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An excerpt from Mother of Flowers

by Daniel Beauregard

The days passed like eyes rolling back in the head. Coming down the stairs, Don Aurelio, a kinder man than most, was speaking to his wife in the kitchen when no sooner had he begun to finish what he was saying when he was stopped mid-sentence. Don Aurelio’s wife, who stood at the stove stirring a pot of pasta sauce, was hit with a warm spray. She turned and for a moment, thought her husband was playing a prank, like in the earlier days of their marriage. This was not so.


The Hendersons, hand in hand, walked down an avenue lined with chestnut trees near their first house, which they’d bought together two weeks after they were married. It was exactly the home they wanted. At one point, it looked as if the deal might fall through, but finally their loan was approved. They paused, entered into a deep embrace, and blew up in each other’s arms. For weeks thereafter, the tangled limbs of the young lovers were in plain view, caught high up in the chestnut trees, where they were picked clean by birds. Even smaller birds, the sparrows and goldfinches, snatched what they could. It seemed all were welcome, for even the animals were in danger.


From her New England window a woman watched the terns ride the air, the birds’ waxy feathers glinting in the sunlight, when all of a sudden they disappeared. From this distance she couldn’t be sure, but it was likely that the birds had blown into chum for the fish below, if there were any left.


A beached whale exploded off the California coast, although this was nothing new. There were reports of areas where the sea was said to have a pinkish hue, but this was pure speculation; not even marine biologists were sure if the color was due to marine life exploding under water or some new type of algae. Off the coast of Africa, the ocean turned deep red, bearing to shore a foam peppered with what looked like bits of eggshell.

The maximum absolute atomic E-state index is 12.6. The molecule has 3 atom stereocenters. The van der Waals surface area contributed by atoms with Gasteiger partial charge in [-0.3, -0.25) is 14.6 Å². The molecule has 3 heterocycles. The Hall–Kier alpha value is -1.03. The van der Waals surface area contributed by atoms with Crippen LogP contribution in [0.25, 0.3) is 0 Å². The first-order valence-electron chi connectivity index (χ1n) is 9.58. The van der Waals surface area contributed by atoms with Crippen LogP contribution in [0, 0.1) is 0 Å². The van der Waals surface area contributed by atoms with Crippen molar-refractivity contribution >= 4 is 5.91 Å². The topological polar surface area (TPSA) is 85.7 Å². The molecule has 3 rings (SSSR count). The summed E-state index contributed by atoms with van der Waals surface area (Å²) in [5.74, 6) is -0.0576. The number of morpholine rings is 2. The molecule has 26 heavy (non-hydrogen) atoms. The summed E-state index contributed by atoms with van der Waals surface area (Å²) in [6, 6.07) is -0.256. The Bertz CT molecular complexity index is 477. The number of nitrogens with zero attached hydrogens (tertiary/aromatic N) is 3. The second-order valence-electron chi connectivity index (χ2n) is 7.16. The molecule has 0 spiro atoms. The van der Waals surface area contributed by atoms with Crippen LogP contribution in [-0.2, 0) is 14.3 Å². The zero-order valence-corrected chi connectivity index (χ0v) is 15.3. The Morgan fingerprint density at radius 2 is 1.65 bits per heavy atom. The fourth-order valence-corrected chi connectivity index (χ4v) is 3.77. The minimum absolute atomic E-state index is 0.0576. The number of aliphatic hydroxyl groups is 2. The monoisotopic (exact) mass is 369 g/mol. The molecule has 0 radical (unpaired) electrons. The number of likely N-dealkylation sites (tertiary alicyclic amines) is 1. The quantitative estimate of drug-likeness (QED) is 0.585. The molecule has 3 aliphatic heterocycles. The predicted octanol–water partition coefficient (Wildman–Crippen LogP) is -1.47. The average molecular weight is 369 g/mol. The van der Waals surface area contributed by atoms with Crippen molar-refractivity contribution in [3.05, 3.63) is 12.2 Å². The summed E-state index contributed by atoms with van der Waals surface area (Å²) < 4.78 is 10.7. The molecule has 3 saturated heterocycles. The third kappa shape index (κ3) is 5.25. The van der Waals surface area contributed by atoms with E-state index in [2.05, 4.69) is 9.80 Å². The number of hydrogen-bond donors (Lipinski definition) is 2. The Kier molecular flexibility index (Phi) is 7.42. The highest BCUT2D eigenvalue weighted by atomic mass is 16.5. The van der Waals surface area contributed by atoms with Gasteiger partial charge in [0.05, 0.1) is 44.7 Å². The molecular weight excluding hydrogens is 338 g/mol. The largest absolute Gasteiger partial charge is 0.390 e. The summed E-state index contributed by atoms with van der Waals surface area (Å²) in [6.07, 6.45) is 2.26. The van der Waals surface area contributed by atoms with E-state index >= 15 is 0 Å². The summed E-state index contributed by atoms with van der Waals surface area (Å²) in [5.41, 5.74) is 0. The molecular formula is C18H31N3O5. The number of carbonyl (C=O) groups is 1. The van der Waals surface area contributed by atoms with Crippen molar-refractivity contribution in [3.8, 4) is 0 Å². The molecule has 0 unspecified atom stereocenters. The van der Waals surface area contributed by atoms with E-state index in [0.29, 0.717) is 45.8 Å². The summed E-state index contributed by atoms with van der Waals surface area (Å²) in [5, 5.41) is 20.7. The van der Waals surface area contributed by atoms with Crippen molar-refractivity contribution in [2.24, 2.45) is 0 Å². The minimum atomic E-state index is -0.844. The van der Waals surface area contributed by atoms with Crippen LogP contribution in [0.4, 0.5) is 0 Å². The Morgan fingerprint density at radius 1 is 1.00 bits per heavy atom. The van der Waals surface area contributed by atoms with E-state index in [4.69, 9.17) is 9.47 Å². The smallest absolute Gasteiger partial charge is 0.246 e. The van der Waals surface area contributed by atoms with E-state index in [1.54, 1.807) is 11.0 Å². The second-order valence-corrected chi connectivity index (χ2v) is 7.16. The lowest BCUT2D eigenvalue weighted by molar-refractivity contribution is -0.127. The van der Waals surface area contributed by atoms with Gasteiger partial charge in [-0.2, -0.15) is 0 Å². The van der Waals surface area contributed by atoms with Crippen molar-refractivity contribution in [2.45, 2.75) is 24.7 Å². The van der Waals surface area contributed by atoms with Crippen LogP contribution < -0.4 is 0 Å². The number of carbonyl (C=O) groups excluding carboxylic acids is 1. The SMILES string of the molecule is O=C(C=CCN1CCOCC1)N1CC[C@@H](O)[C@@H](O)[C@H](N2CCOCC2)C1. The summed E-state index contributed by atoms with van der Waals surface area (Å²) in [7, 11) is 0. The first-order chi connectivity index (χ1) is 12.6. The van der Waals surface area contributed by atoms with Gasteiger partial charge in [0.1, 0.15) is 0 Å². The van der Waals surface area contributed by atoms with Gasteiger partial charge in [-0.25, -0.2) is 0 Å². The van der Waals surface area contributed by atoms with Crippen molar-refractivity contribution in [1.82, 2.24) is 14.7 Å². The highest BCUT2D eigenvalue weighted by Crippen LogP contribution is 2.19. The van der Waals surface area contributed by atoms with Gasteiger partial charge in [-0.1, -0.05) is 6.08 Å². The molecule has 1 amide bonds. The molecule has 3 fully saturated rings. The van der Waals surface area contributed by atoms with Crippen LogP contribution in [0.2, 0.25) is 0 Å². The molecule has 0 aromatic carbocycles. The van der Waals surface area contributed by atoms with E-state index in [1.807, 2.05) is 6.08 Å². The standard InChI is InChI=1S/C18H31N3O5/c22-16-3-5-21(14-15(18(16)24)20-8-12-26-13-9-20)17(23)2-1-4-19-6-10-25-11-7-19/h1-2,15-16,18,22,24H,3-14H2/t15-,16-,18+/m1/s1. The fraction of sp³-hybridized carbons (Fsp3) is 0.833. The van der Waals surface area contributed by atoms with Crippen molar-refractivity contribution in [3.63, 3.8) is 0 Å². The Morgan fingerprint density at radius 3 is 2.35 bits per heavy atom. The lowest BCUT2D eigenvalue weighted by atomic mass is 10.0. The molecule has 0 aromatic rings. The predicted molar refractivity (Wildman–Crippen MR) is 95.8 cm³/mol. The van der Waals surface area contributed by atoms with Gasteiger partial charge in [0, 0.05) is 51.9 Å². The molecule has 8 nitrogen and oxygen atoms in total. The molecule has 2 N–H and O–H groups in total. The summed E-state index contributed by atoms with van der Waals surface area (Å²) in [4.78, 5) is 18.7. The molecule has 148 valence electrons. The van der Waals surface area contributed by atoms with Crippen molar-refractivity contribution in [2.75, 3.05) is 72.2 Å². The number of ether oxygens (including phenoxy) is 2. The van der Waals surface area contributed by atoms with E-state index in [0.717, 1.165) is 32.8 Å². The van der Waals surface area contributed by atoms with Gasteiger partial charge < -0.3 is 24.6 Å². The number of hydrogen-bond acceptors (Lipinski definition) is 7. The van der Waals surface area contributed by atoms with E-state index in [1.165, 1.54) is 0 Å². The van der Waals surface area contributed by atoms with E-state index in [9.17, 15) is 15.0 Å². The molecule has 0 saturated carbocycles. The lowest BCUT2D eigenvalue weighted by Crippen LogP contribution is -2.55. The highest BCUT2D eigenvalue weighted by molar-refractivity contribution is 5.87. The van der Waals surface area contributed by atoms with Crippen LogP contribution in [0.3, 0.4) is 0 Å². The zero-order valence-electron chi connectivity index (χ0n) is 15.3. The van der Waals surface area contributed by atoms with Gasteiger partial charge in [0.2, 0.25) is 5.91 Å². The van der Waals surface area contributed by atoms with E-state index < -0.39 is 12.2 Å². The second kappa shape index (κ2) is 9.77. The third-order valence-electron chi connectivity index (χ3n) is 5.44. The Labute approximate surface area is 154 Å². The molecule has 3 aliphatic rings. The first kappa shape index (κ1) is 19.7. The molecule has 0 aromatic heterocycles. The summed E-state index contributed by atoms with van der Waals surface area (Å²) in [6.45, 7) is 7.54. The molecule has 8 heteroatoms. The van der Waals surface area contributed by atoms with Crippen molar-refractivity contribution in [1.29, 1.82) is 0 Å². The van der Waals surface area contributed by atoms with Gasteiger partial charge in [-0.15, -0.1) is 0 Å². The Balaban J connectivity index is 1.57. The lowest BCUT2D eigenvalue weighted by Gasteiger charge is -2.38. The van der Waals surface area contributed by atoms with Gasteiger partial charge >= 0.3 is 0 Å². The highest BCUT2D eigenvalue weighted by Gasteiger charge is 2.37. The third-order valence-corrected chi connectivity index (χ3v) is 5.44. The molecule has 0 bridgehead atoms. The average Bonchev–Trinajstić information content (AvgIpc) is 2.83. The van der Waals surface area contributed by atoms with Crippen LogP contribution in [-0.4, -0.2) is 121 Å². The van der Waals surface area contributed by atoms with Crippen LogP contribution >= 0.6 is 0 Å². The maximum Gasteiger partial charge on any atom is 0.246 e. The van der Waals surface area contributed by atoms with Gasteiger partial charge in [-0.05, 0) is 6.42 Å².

A family on a trip through the Australian outback died of thirst after their horses exploded, one after the other, right out from under them. The Aussie guide, who was bringing up the rear, landed flat on his ass in a pile of guts. Dumfounded, he shouted: “They’ve all bloody carked it goddamnit. Dry as a nun’s nasty and we’re rooted here, a hundred clicks from a pot to piss in. Ain’t this a bodgy dodge?” The family, all in their own little piles of muck, sat speechless. In a few days they ran out of water, and in another week, all died from dehydration. Their cell phones were useless, but that didn’t stop the father from each day climbing hill after hill of hot sand and scrub, furiously pacing, searching for a signal that never came. The sun blistered him badly and when he finally died (he was the first) his wife and daughters were glad they no longer had to look at his meat-pudge face. None of the party had energy left to move, and when the father exploded, they could have sworn that for a moment the spray cooled them, although no one said so aloud.


. . .


An early morning ray of sunlight pushed through the clouds and climbed the foremast platform a centimeter at a time. Above sat the admiral’s bridge, and above that, the navigating bridge, and above that, more steel, then sky. In cold weather, the sun rises at a much slower rate, or appears to. The U.S.S. Nashville maintained a stern and looming presence, anchored out in open water off the coast of Patagonia. Across the deck the flagstaff pierced the horizon, where a frayed and faded American flag at half mast whipped in the wind. From a distance, the battleship looked frosted with snow; atop the turrets, the gun barrels, the deck, a thick white mass clung in place, undulating slightly as if a trick of the eyes, or due to the slow movement of the water which held the ship afloat. But as the sun broke free from the clouds, the ship’s inhabitants stirred, and the deck came to life with the sounds of the seabirds in their nests. The birds flew off in search of food or fought for space on the deck, the platform, the stern, the bow or boom boat hatch; anywhere there was an inch there was a squabble, evidenced by feathers floating into the air. The birds had been attracted by the smell of blood, and they followed the smell and came upon the vessel in hungry packs. The ship overflowed with gulls, terns, shearwaters, petrels, cormorants, sheathbills, albatross.

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